The Cluttered Mind: How Fear and Anxiety Impact Our Health

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There is definitely a connection between our emotional well-being and decluttering. I want to show you how the negative effects of fear and anxiety can have a profound impact on both our physical and mental health. 

Fear and anxiety are the culprits to most things

What is fear?

Before we dive into the details, it’s essential to understand what fear and anxiety are. Fear is a natural human emotion triggered by a perceived threat, potential danger, post-traumatic stress disorder, and other anxiety disorders.

What is anxiety?

Anxiety is a more prolonged, generalized sense of unease or worry about the future. Both emotions can become overwhelming, affecting various aspects of our lives. Both fear and anxiety can have negative consequences in our daily life.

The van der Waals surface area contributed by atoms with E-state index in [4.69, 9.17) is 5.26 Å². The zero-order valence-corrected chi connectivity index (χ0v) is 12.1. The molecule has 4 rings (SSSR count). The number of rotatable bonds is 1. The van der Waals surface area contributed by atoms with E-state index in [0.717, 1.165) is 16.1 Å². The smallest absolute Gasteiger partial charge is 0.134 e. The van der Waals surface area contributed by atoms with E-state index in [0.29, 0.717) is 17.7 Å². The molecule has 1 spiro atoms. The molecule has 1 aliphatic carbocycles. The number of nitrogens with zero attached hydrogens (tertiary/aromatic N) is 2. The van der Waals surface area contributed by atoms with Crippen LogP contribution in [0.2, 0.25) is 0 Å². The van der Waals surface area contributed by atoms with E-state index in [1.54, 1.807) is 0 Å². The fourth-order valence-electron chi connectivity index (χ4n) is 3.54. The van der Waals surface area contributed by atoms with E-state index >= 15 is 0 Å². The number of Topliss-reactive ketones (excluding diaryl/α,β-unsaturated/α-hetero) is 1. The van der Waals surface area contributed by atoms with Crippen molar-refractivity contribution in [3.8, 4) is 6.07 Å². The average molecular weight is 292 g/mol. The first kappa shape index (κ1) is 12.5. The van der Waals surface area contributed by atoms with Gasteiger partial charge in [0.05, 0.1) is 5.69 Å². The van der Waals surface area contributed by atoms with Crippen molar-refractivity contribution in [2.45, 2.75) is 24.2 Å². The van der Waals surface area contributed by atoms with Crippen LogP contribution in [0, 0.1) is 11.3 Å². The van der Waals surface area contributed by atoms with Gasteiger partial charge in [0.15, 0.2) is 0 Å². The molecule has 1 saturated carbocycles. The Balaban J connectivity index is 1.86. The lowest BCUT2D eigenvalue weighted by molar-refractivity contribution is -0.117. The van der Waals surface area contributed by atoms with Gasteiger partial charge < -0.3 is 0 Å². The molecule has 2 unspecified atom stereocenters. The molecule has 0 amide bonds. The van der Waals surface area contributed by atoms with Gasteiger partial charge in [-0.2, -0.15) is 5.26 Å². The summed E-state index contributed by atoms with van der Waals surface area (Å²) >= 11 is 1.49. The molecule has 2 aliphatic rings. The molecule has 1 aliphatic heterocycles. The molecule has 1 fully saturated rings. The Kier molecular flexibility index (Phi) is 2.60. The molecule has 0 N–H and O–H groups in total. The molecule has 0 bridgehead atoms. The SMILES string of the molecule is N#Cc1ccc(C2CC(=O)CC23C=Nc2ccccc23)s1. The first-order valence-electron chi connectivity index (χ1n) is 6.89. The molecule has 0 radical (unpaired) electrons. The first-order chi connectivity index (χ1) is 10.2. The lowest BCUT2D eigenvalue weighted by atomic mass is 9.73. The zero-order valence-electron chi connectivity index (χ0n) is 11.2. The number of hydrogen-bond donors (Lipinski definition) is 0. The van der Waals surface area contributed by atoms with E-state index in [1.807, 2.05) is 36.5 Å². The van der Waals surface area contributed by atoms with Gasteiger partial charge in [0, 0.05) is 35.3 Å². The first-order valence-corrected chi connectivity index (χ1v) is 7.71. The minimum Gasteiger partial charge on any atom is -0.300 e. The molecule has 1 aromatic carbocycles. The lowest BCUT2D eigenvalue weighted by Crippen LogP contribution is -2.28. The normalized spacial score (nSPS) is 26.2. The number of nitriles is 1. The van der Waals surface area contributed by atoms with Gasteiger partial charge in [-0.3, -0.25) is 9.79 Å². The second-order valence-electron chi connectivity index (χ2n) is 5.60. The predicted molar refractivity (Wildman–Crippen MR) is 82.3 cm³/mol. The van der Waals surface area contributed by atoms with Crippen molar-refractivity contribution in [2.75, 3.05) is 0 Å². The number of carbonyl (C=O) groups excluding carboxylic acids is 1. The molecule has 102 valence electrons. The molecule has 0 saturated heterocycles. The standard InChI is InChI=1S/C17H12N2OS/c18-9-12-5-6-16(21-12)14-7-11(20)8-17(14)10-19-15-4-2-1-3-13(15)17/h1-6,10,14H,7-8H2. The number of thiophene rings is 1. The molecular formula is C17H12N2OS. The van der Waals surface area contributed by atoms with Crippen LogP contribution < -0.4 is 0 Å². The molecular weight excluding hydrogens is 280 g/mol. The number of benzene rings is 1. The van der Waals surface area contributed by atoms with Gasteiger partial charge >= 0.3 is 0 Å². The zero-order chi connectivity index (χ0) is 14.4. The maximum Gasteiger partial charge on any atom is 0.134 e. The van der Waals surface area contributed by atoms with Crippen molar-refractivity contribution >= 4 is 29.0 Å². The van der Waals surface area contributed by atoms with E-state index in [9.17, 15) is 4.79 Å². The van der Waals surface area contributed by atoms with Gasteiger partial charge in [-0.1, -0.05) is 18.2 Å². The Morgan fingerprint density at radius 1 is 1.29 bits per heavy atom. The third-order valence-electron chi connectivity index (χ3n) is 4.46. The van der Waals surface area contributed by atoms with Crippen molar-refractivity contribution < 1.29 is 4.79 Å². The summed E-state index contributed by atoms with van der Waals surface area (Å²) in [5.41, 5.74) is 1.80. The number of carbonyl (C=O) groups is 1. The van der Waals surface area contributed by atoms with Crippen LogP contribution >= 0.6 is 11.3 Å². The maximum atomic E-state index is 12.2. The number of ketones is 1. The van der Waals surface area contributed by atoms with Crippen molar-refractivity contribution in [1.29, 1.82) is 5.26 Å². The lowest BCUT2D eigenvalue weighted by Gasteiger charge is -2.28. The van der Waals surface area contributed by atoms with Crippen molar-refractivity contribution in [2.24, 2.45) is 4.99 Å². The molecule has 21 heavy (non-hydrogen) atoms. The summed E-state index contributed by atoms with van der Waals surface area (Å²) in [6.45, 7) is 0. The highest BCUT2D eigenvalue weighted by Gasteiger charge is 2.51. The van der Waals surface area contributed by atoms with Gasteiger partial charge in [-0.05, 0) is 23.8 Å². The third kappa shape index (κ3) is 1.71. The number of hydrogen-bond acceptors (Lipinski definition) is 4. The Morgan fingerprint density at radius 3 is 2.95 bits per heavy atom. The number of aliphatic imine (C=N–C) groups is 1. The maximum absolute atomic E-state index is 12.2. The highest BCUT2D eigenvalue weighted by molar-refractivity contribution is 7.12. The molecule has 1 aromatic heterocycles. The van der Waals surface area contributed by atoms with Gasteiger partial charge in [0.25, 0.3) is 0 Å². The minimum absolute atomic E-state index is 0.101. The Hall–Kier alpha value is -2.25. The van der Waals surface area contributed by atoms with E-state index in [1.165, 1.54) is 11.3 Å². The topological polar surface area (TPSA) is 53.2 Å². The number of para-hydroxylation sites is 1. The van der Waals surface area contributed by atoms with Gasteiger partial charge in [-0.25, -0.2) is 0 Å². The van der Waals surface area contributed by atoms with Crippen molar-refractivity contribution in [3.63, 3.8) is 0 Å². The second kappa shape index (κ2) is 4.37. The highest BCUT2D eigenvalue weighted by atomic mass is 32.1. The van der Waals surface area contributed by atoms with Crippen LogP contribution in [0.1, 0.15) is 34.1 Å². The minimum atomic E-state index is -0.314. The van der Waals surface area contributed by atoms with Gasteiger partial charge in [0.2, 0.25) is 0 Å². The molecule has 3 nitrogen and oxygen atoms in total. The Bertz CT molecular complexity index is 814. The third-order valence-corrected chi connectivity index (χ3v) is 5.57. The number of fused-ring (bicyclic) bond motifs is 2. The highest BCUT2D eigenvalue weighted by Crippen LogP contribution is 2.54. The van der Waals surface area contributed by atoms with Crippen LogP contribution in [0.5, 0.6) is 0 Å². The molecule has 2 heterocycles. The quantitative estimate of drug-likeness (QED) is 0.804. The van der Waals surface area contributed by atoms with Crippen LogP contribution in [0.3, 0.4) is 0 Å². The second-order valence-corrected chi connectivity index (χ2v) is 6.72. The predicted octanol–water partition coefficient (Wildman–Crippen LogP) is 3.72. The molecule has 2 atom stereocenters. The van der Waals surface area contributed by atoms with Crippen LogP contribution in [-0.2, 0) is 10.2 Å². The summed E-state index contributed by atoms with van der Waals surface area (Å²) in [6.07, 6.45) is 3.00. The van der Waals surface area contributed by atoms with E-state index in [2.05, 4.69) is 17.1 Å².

The mental clutter

When fear and anxiety take hold, they create mental clutter. Racing thoughts, irrational worries, and an inability to concentrate become common occurrences. Sometimes panic attacks occur. This mental clutter can hinder our ability to make clear decisions, plan effectively, and stay organized.

A study published in the Journal of Anxiety, Stress, and Coping (Taylor, 2019) found that individuals experiencing high levels of anxiety had a significantly harder time managing their daily tasks and maintaining an organized living space compared to those with lower anxiety levels.

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Procrastination and avoidance

Fear of the unknown and anxiety often lead to procrastination and avoidance. Tasks, especially those associated with decluttering or organization, can feel huge when you’re overwhelmed with these emotions. I’m not saying jumping in and taking foolish risks is advisable. There is a happy medium though and fortunately I have found it.